Amazon likely to sell over 8 million Kindle, exceeding estimates
SAN FRANCISCO: Amazon.com Inc. is likely to sell more than 8 million Kindle electronic-book readers this year, at least 60 percent more than analysts have predicted, according to two people who are aware of the company's sales projections.
Analysts surveyed by Bloomberg estimated, on average, that the company would sell 5 million Kindles in 2010. Last year, Amazon sold about 2.4 million Kindles, said one of the people, who asked to remain anonymous because the company doesn't disclose Kindle sales figures.
Chief Executive Officer Jeff Bezos is using the Kindle, unveiled in 2007, to expand into hardware and fuel digital book demand. The projections show Amazon is adding share in the e-reader market, where it vies with Sony Corp. and Barnes & Noble Inc., faster than predicted by analysts at Citigroup Inc. and at least five other securities or research firms.
Drew Herdener, a spokesman for Seattlebased Amazon, declined to comment.
Analysts at Citigroup, Barclays Capital, BGC Partners LP and ThinkEquity LLC have estimated that Amazon will sell about 5 million Kindles this year. Caris & Co. predicted 4.8 million, while Goldman Sachs Group Inc. projected 4 million to 5 million.
Amazon's sales demonstrate that the market for stand-alone e-readers is growing even as Apple Inc. builds demand for the iPad tablet, which lets users read books, watch videos and carry out computing tasks. Apple, based in Cupertino, California, sold 7.46 million iPads from their April debut through September.
Shares of Amazon rose $1.46 to $184.75 at 4 p.m. New York time in Nasdaq Stock Market trading. They have gained 37 percent this year.
Amazon sells three versions of the Kindle. The $139 model downloads books, magazines and newspapers via Wi-Fi only. Another costs $189 and works over both Wi-Fi and 3G wireless networks. The larger Kindle DX costs $379.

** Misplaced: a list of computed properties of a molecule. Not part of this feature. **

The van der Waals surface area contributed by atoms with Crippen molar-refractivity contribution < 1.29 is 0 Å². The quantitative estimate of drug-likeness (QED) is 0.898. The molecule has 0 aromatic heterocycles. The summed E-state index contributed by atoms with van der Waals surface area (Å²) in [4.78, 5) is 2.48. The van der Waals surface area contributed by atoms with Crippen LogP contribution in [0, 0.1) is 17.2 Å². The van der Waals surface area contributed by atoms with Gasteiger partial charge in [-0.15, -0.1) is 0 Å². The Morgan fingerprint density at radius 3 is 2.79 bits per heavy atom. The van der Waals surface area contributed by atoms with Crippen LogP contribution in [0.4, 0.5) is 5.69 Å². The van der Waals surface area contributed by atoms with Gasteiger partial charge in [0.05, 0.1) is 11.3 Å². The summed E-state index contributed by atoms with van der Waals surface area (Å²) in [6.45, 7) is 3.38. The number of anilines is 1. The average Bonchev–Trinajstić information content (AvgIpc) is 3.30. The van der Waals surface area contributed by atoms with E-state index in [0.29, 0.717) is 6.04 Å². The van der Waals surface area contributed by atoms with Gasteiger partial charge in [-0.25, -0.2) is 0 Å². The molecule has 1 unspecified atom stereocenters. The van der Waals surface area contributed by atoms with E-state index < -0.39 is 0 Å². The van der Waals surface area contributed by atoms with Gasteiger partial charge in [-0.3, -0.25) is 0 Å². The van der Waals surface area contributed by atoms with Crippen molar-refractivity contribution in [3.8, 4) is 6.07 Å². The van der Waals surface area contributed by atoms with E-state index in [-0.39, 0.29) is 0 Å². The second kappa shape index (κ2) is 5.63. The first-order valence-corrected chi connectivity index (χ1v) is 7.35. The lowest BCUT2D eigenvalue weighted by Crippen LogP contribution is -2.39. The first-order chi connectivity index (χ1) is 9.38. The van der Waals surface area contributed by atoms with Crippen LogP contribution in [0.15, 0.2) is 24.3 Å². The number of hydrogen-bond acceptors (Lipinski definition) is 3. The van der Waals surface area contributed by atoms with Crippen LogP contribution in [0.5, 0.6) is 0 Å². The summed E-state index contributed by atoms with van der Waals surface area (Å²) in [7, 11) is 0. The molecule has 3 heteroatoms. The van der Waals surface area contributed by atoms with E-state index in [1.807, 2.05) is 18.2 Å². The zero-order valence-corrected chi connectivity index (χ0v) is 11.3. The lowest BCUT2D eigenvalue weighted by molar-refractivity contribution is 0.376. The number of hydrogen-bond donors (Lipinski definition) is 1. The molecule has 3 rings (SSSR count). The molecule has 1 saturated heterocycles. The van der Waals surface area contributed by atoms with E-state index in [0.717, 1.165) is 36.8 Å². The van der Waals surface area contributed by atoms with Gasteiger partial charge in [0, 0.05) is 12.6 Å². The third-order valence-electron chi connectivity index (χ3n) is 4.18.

Amazon has disclosed few details on Kindle sales. In October, the company said that sales of the lighter, faster Kindles, which were introduced in July, had surpassed total Kindle sales in the fourth quarter of 2009, the company's busiest time of year. Sony and Barnes & Noble don't disclose sales of their e-readers either.
At the same time that Kindle sales are accelerating, Amazon is shifting away from relying on a single family of devices to sell its e-books, according to Gene Munster, an analyst at Piper Jaffray in Minneapolis.
Amazon said in October that it's developing software that will let users read its e-books on Microsoft Corp.'s Windows Phone 7 mobile operating system. Consumers can also get Kindle books on the iPad, iPod Touch and iPhone, as well as on Research In Motion Ltd. BlackBerrys and phones running Google Inc.'s Android.
Amazon got its start more than a decade ago as an online book retailer. CEO Bezos said in an interview in July that the company began designing the Kindle in 2004 to ramp up sales of e-books.
U.S. sales of e-books are set to almost triple to $2.8 billion by 2015, according to Forrester Research Inc. in Cambridge, Massachusetts.
In a separate news item, Facebook Inc. founder Mark Zuckerberg visited the Beijing offices of Sina Corp. as the billionaire executive continued his tour of China's biggest Internet companies.
Zuckerberg had an "information exchange on the Chinese Internet market" with Sina Chief Executive Officer Charles Chao during their meeting today, Liu Qi, a spokesman at the Chinese company, said by phone. The head of Facebook, the world's biggest social-networking site, had discussions about Sina's microblog service, Liu said.
The meeting with Sina, owner of China's third most-visited website, follows Zuckerberg's tour of the offices of Baidu Inc. earlier this week. Time Magazine last week named Zuckerberg, 26, its "Person of the Year" for "creating a new system of exchanging information."
Facebook has been inaccessible in China for more than a year. The Chinese government blocks access to web content that is pornographic, related to gambling and critical of the ruling Communist Party.
Liberty Global to weigh bid for Germany's Kabel: Liberty Global Inc., the cable operator controlled by U.S. billionaire John Malone, is considering a bid for Germany's No. 3 cable company Kabel Baden-Wuerttemberg GmbH & Co KG, according to two people with knowledge of the deliberations.
Englewood, Colorado-based Liberty Global is evaluating the viability of combining its Unitymedia GmbH with Kabel BW in the face of possible antitrust hurdles, said the people, who declined to be identified because the matter is private. -Bloomberg